So when they did send me one of these about a week or so ago – I’ve got a few of them, and I’m not being paid – my first feeling was that it was just fun to play with. And I know that’s childish, but isn’t that how you think of cars and many other things we spend our lives doing? That it’s fun to drive. Yes you want it to be economical, yes you want it to get from A to B, yes you want various things.

People buy things because they feel that emotional engagement, they feel the pleasure of using it. I have felt enormous pleasure using this phone. Yes, because I’m not a paid spokesman, because I’m not any kind of spokesman for Microsoft, I can say that it has deficiencies; but then that was the thing about the iPhone that everybody felt, people who had Windows Mobile 5, as it then was, they laughed to scorn the iPhone when it arrived because it didn’t have all these functions. But if you remember the tedious horror of drilling down through the menus just to get a wireless connection, on an old WinMob phone, you will understand that it wasn’t about that, people embraced the iPhone because it was simple, it was closed, it was clear.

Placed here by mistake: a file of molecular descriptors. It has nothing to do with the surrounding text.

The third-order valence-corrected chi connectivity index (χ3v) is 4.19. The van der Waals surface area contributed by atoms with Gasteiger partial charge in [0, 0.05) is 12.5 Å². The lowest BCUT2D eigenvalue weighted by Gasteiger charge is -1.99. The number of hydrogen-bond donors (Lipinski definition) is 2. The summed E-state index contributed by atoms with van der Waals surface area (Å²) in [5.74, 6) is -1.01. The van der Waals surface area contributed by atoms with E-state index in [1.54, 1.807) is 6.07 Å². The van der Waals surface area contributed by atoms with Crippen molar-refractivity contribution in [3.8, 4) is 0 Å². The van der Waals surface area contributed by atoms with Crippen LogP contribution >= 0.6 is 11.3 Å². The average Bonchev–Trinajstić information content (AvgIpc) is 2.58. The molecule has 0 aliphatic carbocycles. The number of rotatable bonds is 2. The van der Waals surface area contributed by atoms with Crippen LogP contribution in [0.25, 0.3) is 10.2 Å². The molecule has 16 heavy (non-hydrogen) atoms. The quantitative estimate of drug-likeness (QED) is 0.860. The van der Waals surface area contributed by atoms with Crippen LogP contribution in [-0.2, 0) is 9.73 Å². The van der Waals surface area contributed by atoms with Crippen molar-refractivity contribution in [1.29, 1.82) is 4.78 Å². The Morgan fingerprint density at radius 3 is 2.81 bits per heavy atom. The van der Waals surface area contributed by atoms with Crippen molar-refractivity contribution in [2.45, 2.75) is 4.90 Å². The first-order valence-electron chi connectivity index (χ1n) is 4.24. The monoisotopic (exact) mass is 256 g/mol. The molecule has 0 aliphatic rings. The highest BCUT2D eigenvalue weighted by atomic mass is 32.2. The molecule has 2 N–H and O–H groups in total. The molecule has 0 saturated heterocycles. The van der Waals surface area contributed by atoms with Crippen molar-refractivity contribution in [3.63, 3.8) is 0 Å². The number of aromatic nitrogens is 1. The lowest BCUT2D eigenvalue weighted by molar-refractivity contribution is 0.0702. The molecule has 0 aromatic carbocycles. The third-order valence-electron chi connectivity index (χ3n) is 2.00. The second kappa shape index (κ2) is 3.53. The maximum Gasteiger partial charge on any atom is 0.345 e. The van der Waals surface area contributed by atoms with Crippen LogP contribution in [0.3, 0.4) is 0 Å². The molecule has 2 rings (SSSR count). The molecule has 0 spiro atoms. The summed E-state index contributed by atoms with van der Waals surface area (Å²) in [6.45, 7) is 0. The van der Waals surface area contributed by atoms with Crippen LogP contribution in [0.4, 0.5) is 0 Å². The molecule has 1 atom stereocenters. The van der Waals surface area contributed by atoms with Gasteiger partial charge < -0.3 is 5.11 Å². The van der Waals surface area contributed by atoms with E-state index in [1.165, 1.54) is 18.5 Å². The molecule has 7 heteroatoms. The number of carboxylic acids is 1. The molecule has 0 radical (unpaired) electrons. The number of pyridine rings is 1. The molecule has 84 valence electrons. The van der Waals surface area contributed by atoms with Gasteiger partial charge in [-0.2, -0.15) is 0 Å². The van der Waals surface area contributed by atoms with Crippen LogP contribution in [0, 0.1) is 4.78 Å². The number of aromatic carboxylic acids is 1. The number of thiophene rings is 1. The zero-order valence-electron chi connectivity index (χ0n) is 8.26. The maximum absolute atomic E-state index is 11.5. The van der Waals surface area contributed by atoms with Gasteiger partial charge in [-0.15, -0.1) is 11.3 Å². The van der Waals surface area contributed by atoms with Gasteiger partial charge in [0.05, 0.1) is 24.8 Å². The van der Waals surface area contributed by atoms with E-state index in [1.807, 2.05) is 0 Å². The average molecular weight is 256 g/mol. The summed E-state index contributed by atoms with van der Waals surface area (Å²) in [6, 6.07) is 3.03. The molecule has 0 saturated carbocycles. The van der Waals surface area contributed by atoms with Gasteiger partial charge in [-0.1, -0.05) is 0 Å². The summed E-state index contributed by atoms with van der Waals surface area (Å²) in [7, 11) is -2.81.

Now the closed environment is something you’re all going to be speaking about, the ecosystem, you’re all going to be speaking about how it positions itself against RIM and it positions itself, crucially, against the iPhone and the Android, and that’s a decision that only the market and the next year can make.

He added on Twitter:

Some will call me traitor, but I was pleased to stand on stage ad welcome Windows Mobile 7 into the world. Used it for a week. Like it.

This was a great PR coup for Microsoft, but more important, it shows the impact of something I wrote about in 2008: Bill Buxton’s arrival at Microsoft and his work to introduce design-consciousness to Microsoft and its OEMs: